John Mucha is the grandson of the great Czech Art Nouveau painter and decorative artist Alphonse Mucha. His parents are also noteworthy; his late father Jiří was a journalist and writer, while his Scottish mother Geraldine, who is 92, still composes music. John himself heads the Mucha Foundation, which conserves the family’s collection and promotes the artist’s work internationally. His home in the Czech capital, situated opposite the gates of Prague Castle, contains a breathtaking array of Alphonse Mucha memorabilia and artworks and is described by John Mucha as a “living museum”. When we spoke at the Mucha family flat, I first asked him if he had grown up there.
“Eventually, yes. The story is that I was born in London in May 1948. When my mother was heavily pregnant in January ’48, one of my Scottish relatives was very high up in the BBC, he came to Prague and he said to my parents, we don’t know what’s going to happen, but something’s going to happen. Then of course came February [when the Communists took power].
“He advised my mother to have her baby in England. The reason was that if you’re born in England – or at least in those days it was the case – you automatically got a British passport.
“So mum left and I was born in London and spent my first six months there, I think, and then we came to Prague. We lived in the family villa in Bubeneč until 1950, which was already after the Communist coup, when we were thrown out.
Did you have a great sense of privilege growing up here, and living opposite Prague Castle?
“None, at all. When you’re a little kid…you may find it surprising, but all this was completely normal to me. Of course at school I had a lot of friends, whose families would typically…you’d have a flat, what was a flat in the First Republic [interwar era], which would have let’s say four rooms and one bathroom, one kitchen, and it would be shared by two or three families…kids who in terms of space came from very limited means. As boys this was great, because you had lots of space.
“But nobody ever…it was only when I was about 15 when suddenly there was an element – whether it was being encouraged by the Communists, I don’t know – but that’s when things started getting a bit more difficult. You got beaten up from time to time, and people would shout at you, come on, admit you’re a Jew! And things like that, which was rather strange.”
“Yes, it is. We, the family really has been very lucky in that we have been able to hang on to everything that you see. When we moved in in 1950 my parents tried to give it the feel of the atelier that Alphonse had in [Paris street] Val-de-Grace.
“It’s interesting, what a lot of people don’t know is that if it had not been for my mother, we would not be sitting here today. Why do I say that? In 1950 or so my father was arrested and accused of espionage, falsely. The state prosecutor wanted the death penalty, which fortunately he didn’t get but got hard labour, he was in the uranium mines in Jáchymov.
“Of course the secret police came to confiscate everything. My mother said, very bravely, I’m sorry, all this is mine, and I’m a British subject! And somehow…they didn’t expect that. They sort of became uneasy and then they said, we’ll go, but we’ll come back. And they never did.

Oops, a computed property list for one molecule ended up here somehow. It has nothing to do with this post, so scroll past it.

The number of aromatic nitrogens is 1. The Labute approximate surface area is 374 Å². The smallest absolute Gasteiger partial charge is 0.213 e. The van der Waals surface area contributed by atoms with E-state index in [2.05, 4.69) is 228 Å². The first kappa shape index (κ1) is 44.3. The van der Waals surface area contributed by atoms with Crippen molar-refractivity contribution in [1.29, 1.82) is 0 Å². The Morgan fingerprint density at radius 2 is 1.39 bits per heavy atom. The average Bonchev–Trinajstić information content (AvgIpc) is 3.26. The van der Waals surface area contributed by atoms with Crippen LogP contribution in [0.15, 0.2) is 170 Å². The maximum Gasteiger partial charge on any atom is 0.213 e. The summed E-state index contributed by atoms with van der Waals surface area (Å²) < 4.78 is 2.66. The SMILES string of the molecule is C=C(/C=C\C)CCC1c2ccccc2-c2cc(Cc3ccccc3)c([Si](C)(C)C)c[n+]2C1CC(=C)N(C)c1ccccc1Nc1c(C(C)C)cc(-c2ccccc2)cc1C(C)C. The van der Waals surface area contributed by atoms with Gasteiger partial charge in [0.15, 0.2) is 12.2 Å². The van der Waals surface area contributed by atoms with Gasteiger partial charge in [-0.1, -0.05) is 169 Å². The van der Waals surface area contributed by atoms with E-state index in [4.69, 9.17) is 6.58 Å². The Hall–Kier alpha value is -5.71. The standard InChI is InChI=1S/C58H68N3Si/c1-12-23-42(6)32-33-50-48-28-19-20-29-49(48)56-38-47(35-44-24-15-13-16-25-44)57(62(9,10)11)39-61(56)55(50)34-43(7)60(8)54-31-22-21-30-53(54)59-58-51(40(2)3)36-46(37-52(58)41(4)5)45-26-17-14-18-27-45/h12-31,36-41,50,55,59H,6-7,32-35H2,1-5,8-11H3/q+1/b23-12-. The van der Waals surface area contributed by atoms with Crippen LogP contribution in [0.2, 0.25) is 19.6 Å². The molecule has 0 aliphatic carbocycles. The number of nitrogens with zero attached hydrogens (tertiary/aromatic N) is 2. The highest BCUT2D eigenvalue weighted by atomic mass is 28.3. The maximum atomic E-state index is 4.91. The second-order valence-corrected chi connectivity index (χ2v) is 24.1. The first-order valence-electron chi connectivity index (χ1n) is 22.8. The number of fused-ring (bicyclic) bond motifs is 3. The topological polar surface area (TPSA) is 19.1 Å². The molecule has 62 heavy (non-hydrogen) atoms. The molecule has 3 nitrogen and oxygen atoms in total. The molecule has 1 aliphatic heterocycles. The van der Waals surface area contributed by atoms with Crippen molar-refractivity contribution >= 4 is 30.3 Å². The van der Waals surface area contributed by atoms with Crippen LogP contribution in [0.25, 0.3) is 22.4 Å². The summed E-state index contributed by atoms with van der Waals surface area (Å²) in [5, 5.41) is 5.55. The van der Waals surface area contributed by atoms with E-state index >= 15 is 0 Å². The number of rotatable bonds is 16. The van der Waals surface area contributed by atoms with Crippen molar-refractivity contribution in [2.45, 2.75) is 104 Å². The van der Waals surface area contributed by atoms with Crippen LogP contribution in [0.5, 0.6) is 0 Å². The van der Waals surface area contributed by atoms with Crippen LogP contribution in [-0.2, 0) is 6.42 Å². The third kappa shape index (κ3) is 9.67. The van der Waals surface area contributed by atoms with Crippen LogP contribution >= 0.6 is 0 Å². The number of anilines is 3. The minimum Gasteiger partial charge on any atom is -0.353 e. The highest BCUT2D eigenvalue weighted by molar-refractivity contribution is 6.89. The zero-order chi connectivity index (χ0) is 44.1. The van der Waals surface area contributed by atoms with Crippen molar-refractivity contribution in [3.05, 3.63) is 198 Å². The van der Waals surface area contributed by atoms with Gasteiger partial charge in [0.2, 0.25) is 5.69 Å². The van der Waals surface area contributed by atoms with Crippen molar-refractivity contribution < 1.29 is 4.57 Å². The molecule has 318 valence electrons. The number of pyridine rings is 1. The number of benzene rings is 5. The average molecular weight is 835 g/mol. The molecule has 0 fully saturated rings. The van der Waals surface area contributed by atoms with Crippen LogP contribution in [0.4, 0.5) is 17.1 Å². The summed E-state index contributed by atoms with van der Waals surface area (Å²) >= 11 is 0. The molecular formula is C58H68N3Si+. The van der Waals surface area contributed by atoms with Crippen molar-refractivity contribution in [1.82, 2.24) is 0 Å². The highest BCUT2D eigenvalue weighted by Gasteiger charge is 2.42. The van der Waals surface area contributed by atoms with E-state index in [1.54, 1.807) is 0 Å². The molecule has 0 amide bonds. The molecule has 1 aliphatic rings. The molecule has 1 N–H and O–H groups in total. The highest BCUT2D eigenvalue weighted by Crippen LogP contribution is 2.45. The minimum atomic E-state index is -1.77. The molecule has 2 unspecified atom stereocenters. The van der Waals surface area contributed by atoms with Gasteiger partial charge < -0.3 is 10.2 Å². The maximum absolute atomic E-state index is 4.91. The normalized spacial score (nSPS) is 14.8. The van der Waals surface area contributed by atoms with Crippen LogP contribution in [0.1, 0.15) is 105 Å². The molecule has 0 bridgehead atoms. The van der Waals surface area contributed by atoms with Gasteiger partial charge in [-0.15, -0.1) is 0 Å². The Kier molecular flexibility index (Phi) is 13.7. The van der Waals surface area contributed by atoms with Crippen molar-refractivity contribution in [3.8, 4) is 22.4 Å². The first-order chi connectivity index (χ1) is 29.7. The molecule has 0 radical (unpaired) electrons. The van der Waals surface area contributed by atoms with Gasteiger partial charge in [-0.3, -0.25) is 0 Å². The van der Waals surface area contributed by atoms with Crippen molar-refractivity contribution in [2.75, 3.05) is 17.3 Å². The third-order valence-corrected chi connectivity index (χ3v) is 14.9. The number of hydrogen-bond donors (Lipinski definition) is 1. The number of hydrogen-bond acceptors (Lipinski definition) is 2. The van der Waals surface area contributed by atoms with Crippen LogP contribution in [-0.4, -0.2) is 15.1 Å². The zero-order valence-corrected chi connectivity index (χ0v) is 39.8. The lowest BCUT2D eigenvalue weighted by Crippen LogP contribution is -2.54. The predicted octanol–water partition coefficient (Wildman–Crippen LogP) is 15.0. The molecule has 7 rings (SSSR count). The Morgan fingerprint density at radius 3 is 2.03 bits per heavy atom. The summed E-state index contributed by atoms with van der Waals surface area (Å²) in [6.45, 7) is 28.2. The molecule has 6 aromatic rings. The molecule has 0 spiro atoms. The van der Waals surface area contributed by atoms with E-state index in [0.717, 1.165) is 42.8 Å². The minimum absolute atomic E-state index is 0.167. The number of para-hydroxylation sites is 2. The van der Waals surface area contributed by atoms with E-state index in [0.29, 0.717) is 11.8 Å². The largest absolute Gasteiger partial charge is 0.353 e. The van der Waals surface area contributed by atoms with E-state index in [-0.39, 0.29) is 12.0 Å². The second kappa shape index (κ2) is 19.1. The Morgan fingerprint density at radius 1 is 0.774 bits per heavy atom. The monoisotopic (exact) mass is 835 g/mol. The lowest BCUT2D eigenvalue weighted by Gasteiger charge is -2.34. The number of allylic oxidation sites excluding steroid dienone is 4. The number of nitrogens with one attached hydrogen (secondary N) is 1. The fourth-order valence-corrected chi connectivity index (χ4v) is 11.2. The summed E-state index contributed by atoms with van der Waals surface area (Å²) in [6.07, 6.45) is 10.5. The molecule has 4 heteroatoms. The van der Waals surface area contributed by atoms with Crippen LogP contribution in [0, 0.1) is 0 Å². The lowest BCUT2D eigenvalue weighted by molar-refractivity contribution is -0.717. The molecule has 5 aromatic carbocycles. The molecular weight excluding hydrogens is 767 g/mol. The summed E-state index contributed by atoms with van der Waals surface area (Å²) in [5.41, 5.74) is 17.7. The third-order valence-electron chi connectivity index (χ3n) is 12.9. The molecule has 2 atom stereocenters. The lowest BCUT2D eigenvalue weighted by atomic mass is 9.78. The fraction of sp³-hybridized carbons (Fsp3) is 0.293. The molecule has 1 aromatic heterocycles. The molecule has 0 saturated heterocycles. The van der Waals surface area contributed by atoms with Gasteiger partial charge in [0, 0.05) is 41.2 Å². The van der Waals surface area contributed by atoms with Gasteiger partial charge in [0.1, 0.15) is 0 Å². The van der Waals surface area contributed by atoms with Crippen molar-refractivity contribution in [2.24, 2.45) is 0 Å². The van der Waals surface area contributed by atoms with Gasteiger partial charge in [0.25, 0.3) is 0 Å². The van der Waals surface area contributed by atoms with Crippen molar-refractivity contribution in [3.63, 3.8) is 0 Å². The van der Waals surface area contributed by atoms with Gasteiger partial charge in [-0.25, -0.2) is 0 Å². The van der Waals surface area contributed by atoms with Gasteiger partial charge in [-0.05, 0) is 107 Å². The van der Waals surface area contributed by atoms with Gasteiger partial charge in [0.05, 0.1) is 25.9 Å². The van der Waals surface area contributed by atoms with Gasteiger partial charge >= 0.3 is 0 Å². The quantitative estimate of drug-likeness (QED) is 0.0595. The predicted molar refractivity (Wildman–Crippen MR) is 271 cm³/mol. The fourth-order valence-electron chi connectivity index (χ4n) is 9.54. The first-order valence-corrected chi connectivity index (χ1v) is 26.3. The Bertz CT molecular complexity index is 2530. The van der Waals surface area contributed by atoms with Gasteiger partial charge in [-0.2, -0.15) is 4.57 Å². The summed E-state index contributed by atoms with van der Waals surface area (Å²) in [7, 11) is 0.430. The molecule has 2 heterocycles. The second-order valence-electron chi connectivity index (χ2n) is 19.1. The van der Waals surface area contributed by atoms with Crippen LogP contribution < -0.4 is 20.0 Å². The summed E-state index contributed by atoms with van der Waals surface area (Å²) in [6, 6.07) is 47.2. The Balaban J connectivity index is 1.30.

“Having said that, had we had a collection of Picasso, Matisse and so on, like for instance the Kramářova sbírka [collection assembled by Vincenc Kramář now in possession of Czech state], I’m not sure we would have got it back.”
How old were you when you realised that your grandfather was a great artist?
“Under the Communist regime, Alphonse Mucha was a decadent bourgeois of no value whatever…As a kid, again I didn’t really think about it. I started being a teenager at the start of the ‘60s…’61, ’62, suddenly it was the Beatles, the Rolling Stones and then eventually Flower Power and of course a massive revival of Art Nouveau and, who else, Mucha. And Mucha again became famous all over the world.
“I remember going to the exhibition at the Victoria and Albert Museum, which was the first exhibition abroad after many, many years. It was a sensation. So yes, it felt nice!”
What’s your relationship to his work? I mean, how much do you like it?
“When you see the pastels, which are radically different, when you see the drawings, which are exquisite, the oil paintings…the Slav Epic, which is extraordinary, it is absolutely extraordinary. The Bosnian Pavilion, which was the spark for the Slav Epic.
“I think what comes out of his work is that almost everything he did comes from the heart. And you can’t miss that.”
Roughly how many pieces of his do you have here in this flat?
“We don’t have many of his pieces in the flat, obviously there are security considerations, sadly, in this world. What I can tell you is that the collection is the largest and the most comprehensive in the world. But obviously for security reasons we have to keep things in secure storage.”
What do you think explains the enduring appeal of Art Nouveau?
“I’d slightly change it, in that if you look at history you have this huge explosion in 1894, and where Alphonse is absolutely key. He’s the only first Czech visual artist who is a founder of a global art movement. There are many other wonderful painters, Kupka and so on, but they were not foundation stones of whichever movement it was.
“And I think the appeal is particularly today…it’s not just the economic crisis, but it’s also an age of doubt, it’s an age in which we are sort of wondering what it’s all about. I think what Alphonse’s art does is it sort of offers you a haven. Like a boat, you can sort of sail in and have a little rest and get your thoughts organised. And then you go out again into the world [laughs].”
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